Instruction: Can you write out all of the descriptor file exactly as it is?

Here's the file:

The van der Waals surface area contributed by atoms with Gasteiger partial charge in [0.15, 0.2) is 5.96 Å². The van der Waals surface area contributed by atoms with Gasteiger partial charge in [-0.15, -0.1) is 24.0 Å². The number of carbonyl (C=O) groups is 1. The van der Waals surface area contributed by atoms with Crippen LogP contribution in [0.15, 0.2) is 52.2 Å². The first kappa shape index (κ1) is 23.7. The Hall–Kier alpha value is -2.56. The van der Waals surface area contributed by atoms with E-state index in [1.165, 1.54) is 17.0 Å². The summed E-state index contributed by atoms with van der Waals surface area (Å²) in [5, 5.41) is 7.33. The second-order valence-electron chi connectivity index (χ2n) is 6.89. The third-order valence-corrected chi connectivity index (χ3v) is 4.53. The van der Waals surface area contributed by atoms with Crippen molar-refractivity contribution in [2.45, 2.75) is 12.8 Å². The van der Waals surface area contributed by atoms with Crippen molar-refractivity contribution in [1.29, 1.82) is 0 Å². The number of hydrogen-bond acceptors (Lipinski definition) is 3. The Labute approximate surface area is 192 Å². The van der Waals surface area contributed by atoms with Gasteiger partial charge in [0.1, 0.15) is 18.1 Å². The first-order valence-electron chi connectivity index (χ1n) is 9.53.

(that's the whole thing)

The van der Waals surface area contributed by atoms with Gasteiger partial charge in [0.15, 0.2) is 5.96 Å². The van der Waals surface area contributed by atoms with Gasteiger partial charge in [-0.15, -0.1) is 24.0 Å². The number of carbonyl (C=O) groups is 1. The van der Waals surface area contributed by atoms with Crippen LogP contribution in [0.15, 0.2) is 52.2 Å². The first kappa shape index (κ1) is 23.7. The Hall–Kier alpha value is -2.56. The van der Waals surface area contributed by atoms with E-state index in [1.165, 1.54) is 17.0 Å². The summed E-state index contributed by atoms with van der Waals surface area (Å²) in [5, 5.41) is 7.33. The second-order valence-electron chi connectivity index (χ2n) is 6.89. The third-order valence-corrected chi connectivity index (χ3v) is 4.53. The van der Waals surface area contributed by atoms with Crippen molar-refractivity contribution in [2.45, 2.75) is 12.8 Å². The van der Waals surface area contributed by atoms with Crippen molar-refractivity contribution in [1.29, 1.82) is 0 Å². The number of hydrogen-bond acceptors (Lipinski definition) is 3. The Labute approximate surface area is 192 Å². The van der Waals surface area contributed by atoms with Gasteiger partial charge in [0.1, 0.15) is 18.1 Å². The first-order valence-electron chi connectivity index (χ1n) is 9.53.